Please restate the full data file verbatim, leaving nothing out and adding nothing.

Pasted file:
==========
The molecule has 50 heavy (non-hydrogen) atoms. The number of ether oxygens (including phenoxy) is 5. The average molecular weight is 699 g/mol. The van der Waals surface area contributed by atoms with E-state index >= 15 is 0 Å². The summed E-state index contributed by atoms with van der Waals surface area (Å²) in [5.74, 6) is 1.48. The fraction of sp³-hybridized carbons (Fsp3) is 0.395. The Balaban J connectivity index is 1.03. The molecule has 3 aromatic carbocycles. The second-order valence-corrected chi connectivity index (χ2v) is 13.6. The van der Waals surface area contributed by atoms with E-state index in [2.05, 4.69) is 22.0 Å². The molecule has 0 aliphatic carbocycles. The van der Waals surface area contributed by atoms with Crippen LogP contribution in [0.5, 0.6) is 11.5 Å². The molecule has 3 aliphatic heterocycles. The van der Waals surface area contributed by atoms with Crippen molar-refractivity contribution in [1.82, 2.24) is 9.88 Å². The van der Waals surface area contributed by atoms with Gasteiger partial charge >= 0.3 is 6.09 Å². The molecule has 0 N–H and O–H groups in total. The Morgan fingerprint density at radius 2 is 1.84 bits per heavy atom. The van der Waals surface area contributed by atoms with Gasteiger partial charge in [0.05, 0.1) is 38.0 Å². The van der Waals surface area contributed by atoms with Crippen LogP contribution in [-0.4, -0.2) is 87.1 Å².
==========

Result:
The molecule has 50 heavy (non-hydrogen) atoms. The number of ether oxygens (including phenoxy) is 5. The average molecular weight is 699 g/mol. The van der Waals surface area contributed by atoms with E-state index >= 15 is 0 Å². The summed E-state index contributed by atoms with van der Waals surface area (Å²) in [5.74, 6) is 1.48. The fraction of sp³-hybridized carbons (Fsp3) is 0.395. The Balaban J connectivity index is 1.03. The molecule has 3 aromatic carbocycles. The second-order valence-corrected chi connectivity index (χ2v) is 13.6. The van der Waals surface area contributed by atoms with E-state index in [2.05, 4.69) is 22.0 Å². The molecule has 0 aliphatic carbocycles. The van der Waals surface area contributed by atoms with Crippen LogP contribution in [0.5, 0.6) is 11.5 Å². The molecule has 3 aliphatic heterocycles. The van der Waals surface area contributed by atoms with Crippen molar-refractivity contribution in [1.82, 2.24) is 9.88 Å². The van der Waals surface area contributed by atoms with Gasteiger partial charge >= 0.3 is 6.09 Å². The molecule has 0 N–H and O–H groups in total. The Morgan fingerprint density at radius 2 is 1.84 bits per heavy atom. The van der Waals surface area contributed by atoms with Gasteiger partial charge in [0.05, 0.1) is 38.0 Å². The van der Waals surface area contributed by atoms with Crippen LogP contribution in [-0.4, -0.2) is 87.1 Å².